Over the past decade or so the effects of emotional expression on health, and the differences between men and women in this regard, have become more widely understood. An increasing body of research shows the importance of emotional expression on emotional well-being and, while the exact mechanism between emotional expression and health is not entirely clear, the link appears to exist. Men are traditionally thought of as being less emotional than women but the evidence points more towards a situation where men tend to show emotions that are bad for them and the people around them. Here is a quick overview of some of the research findings about men, their emotional expressions and their health. More…


Big boys don’t cry. That is the first basic rule a boy is taught about being a man. I remember when my wife’s nephew, 5 y/o at that time fell and hurt himself. I rushed over to check that he was safe, and to comfort him. I could see in his face that he was both scared and in pain – yet he desperately sucked his lower lip to keep from crying. This was not something he had been taught at home, where boys and girls were taught that they are humans, people, not a gender. This was something he had learned in kindergarten – big boys don’t cry. All I could do was accept that he chose to be “a big boy” and tell him that crying is alright. Somewhere in his little soul he had already internalized the emotional abuse Society had subjected him to. Men are taught that emotional expression is unmanly. Unless it’s about sports or war.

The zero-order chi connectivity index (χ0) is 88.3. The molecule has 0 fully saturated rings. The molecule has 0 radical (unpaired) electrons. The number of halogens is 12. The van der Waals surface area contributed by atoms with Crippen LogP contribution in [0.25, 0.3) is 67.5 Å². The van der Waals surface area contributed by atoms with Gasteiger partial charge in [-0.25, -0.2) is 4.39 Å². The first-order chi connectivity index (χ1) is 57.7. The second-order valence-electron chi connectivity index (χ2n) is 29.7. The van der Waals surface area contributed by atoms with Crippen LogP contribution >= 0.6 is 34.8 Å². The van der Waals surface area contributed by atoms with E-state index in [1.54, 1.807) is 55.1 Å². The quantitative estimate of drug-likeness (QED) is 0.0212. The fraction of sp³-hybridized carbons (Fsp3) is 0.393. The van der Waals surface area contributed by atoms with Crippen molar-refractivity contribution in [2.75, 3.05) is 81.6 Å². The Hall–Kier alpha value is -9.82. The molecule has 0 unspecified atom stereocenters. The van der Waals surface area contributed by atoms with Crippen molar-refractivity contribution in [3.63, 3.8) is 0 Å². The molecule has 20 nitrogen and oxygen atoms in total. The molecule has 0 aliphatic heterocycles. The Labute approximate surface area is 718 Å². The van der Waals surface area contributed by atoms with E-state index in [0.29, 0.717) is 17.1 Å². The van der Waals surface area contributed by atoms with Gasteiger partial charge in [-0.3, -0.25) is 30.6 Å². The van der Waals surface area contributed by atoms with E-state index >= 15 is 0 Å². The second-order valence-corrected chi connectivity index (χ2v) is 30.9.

Crying soldier

How are men supposed to handle emotions, if emotions are unmanly? Mental Hygiene is a necessity, without it you literally go mad. I think that is what happens to men in war. They are supposed to be these big, strong soldiers, yet they must constantly fear for their lives. A fear they cannot release, because it’s “unmanly”. It is no wonder that so many Veterans return home mentally shattered, they have seen and felt too much and have had no natural release for the emotions they have bottled up during the time of stress a war is.

While “Medical News Today” reports that there are few or no differences between the genders in terms of how male and female soldiers are effected by exposure to a war-zone, it is my guess that females are slightly better trained in dealing with those effects, as they are socialized differently than men.
However Donna L. Washington, MD, MPH Department of Veterans Affairs (VA) says that